Rebecca Carter

Artist Statement

Growing up I always dreaded reading aloud, writing notes or simply finishing a book. Dyslexia is a learning disorder that throughout my life has affected my reading, writing and comprehension skills. I am considered neurodiverse, which means I have a brain function that is not neurotypical. Throughout my life, as I have encountered people with neurodiversity, I have become enamored with their unique perspectives and the way their brains function. In fact, chances are you or somebody you know is neurodivergent. In this series I am attempting to highlight the voices of people who are different from the “normal” as I seek to educate those who are uninformed of these differences. Throughout this work I use a loose interpretation of brain scans to express the way in which I perceive these neurodivergent brains. Each brain scan separately depicts a plethora of possibilities and stark differences, however, when compared side by side they also resemble one another. My work is based on this concept of differences within cohesiveness. In these pieces I do not aim to illustrate anatomy, but rather visually represent my abstract interpretation of neurological differences. Adjoining this work are statements from neurodiverse people to enlighten the viewers and give them a glimpse of neurotypical peoples’ personal experiences and perspectives. While stepping back to view my work, there are distinct organic lines that flow in and around the larger portions of the shapes. In these pieces there are multiple layers that add to the bold initiative patterning. This is accompanied by various color choices, which represents the variety of the neurodiverse. My main focus is to create art where viewers fasten their personal experiences to a piece in such a way that it creates a strong, unique and individual connection with the work. We all see reflections of our experiences and make the artwork do our bidding to fit into these reflections. I hope my work can facilitate the viewer with the opportunity to create new perspectives within these reflections.

Professional’s Point of View

As someone who has worked in schools of all levels and in various positions, I have seen how neuro diverse students can both thrive and struggle in a school setting. Because school is typically a one learning style situation, it can be difficult for neuro diverse students and teachers to feel the typical “success”. Some students struggle with the social aspect of school which can make even attending school difficult. For them, success might look like attending a certain number of classes throughout the day. For other students, the formal “sit in your seat and quietly do work” can be a struggle and they might be successful by using strategies and accessing breaks to help keep them on task. What I have seen most is that while school can be a challenge for neuro diverse students when it is generally one lane, students are able to access interventions and accommodations through individual education programs that allow students to be advocated for in multiple ways. Counselors, teachers, administration, and parents work together to come up with a plan to help these students be successful in the ways that work best for them!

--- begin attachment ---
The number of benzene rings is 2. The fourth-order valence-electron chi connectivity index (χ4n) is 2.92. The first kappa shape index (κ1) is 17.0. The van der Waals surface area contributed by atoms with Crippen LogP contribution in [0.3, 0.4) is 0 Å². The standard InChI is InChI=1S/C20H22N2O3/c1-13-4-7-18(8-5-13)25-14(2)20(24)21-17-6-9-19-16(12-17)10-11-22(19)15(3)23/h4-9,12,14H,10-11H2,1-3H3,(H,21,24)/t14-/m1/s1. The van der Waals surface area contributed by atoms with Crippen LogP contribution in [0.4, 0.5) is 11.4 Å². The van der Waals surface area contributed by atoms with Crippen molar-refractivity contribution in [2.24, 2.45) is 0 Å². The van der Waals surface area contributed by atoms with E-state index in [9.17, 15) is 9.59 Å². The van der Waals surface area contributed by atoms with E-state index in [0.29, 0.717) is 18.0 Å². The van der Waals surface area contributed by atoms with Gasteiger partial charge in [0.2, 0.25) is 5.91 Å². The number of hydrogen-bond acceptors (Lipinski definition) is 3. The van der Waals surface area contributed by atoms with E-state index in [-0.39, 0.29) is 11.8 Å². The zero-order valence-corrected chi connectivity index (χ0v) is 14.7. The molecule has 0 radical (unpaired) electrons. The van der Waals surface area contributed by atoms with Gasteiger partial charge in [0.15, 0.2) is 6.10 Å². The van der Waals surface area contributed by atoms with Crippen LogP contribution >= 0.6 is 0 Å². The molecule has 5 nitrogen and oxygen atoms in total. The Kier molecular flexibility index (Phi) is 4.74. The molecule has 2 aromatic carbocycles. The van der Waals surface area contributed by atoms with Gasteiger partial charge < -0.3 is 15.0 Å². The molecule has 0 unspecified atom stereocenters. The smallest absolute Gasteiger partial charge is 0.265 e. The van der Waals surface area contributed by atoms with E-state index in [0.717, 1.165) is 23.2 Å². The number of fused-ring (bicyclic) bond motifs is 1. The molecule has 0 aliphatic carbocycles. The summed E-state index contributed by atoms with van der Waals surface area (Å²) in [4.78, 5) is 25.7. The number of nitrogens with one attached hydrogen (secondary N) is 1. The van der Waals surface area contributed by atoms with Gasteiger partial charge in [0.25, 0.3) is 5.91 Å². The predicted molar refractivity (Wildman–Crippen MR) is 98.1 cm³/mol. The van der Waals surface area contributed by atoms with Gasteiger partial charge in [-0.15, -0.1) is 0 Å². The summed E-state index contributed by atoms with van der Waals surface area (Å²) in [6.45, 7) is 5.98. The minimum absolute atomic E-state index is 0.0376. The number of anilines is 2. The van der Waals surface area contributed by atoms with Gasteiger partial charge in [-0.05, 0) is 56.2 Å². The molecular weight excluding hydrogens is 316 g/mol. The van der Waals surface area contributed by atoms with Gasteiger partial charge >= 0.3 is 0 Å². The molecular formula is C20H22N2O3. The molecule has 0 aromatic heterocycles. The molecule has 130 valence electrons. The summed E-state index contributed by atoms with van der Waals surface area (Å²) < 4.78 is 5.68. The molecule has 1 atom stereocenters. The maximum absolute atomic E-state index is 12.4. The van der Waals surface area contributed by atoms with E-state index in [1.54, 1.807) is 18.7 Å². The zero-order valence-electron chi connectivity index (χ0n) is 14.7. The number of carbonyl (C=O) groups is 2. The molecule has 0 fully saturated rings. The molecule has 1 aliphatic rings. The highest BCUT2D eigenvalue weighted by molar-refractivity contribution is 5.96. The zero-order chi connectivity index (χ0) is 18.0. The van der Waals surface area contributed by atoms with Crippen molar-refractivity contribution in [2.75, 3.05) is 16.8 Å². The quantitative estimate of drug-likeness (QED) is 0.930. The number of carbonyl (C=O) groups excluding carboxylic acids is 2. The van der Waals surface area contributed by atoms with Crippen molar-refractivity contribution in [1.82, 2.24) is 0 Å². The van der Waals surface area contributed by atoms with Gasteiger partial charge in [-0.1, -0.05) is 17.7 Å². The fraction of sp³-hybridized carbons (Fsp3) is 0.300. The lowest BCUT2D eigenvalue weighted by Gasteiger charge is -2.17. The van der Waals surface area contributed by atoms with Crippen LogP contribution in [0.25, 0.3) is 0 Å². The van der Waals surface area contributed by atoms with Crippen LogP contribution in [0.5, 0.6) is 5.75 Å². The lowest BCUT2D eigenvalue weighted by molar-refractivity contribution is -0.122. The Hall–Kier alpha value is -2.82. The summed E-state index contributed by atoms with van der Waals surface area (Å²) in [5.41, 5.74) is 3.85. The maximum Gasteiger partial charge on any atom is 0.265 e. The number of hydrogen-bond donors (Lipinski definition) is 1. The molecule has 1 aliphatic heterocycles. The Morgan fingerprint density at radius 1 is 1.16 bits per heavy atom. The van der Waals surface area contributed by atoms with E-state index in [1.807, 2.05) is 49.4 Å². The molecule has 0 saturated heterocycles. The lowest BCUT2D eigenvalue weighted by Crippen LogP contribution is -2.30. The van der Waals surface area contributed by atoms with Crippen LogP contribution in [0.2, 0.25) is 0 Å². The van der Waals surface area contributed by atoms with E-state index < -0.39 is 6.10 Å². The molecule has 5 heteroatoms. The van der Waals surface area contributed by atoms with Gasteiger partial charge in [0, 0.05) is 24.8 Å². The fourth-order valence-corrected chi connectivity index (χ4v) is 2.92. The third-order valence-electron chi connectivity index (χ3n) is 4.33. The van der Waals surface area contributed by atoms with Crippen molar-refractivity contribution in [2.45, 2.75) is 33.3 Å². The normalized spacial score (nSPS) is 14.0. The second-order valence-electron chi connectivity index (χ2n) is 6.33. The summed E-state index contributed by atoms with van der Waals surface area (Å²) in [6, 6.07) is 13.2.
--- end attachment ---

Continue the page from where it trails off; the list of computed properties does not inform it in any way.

Musings of a Mother

I have 3 children with dyslexia and/or ADHD. Throughout their school career from elementary through college, they have received many “interesting” questions from their teachers on a weekly basis. Here are some of the questions asked and some thoughts those questions provoked in me…

“Can’t you see that you have spelled the same word wrong numerous times in the same paper? Can’t you see the missed punctuation, capitalization, and spacing in this paragraph?” 

She is dyslexic.  She can’t see her misspellings, punctuation, capitalization or grammar mistakes.  Dyslexia is a neurobiological learning disability, which can directly affect her spelling, decoding, reading, comprehension, and writing.  She has awesome ideas, but needs someone to proofread her work and point out what she can’t see.  That is why some of her accommodations include needing more time to pre-write, write, fix, add, write again, get it checked by proofreaders, fix, write, rewrite and if she’s lucky…finally finish.  Whew!!

“Why does she need to have a list of formulas for the test?  She should have memorized them like the rest of the class.”

One time my dyslexic daughter spent the first 45 minutes of her test writing down all of the Logic formulas on a paper and then took an additional hour to complete the test, which required her to apply those formulas to pages of problems.  Students without learning differences can apply the formulas in their heads to the problems as they are completing them.  My daughter’s brain does not allow her to do that…so definitely more time please or give her the formulas please!

“Does she really need extended time?  Once she got a “C” without it.  He is an amazing student in class when discussing material, answering questions or debating.  I don’t understand how he got a “D” on an easy grammar review page?”

It has been so frustrating and disheartening at times to watch my 3 amazingly intelligent dyslexic students, who truly are capable and want to achieve at high levels, struggle when trying to place information from their brain to paper. It is confusing for many teachers to see an extremely intelligent student, who is amazingly verbal in the classroom, not able to transfer those same eloquently spoken words to written form.  Some assume the student just didn’t put forth enough effort and because they are so verbally smart, forget that they are dyslexic and need the extended time.  As a mom, I see the crazy amount of hours, dedication and perseverance it takes my neurodivergent thinkers to get their “A” and why when they get that grade, it is so important to them.

“If someone wants to take notes for this student, see me after class.”